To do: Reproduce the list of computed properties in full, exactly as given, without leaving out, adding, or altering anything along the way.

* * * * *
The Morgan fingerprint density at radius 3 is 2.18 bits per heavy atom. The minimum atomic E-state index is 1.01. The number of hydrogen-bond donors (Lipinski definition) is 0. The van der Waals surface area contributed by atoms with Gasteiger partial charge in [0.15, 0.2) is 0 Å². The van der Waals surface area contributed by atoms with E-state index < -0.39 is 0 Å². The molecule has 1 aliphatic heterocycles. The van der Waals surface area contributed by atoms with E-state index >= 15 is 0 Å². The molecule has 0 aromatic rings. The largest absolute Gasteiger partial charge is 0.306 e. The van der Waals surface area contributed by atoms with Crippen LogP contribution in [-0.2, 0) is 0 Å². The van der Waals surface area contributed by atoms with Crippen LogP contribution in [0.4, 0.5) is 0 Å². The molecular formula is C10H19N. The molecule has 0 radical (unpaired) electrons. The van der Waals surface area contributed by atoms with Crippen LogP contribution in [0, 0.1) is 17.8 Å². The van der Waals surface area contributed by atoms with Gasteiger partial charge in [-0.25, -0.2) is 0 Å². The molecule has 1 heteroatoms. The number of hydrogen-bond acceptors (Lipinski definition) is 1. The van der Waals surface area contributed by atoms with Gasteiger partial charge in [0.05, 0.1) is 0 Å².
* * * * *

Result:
The Morgan fingerprint density at radius 3 is 2.18 bits per heavy atom. The minimum atomic E-state index is 1.01. The number of hydrogen-bond donors (Lipinski definition) is 0. The van der Waals surface area contributed by atoms with Gasteiger partial charge in [0.15, 0.2) is 0 Å². The van der Waals surface area contributed by atoms with E-state index < -0.39 is 0 Å². The molecule has 1 aliphatic heterocycles. The van der Waals surface area contributed by atoms with E-state index >= 15 is 0 Å². The molecule has 0 aromatic rings. The largest absolute Gasteiger partial charge is 0.306 e. The van der Waals surface area contributed by atoms with Crippen LogP contribution in [-0.2, 0) is 0 Å². The van der Waals surface area contributed by atoms with Crippen LogP contribution in [0.4, 0.5) is 0 Å². The molecular formula is C10H19N. The molecule has 0 radical (unpaired) electrons. The van der Waals surface area contributed by atoms with Crippen LogP contribution in [0, 0.1) is 17.8 Å². The van der Waals surface area contributed by atoms with Gasteiger partial charge in [-0.25, -0.2) is 0 Å². The molecule has 1 heteroatoms. The number of hydrogen-bond acceptors (Lipinski definition) is 1. The van der Waals surface area contributed by atoms with Gasteiger partial charge in [0.05, 0.1) is 0 Å².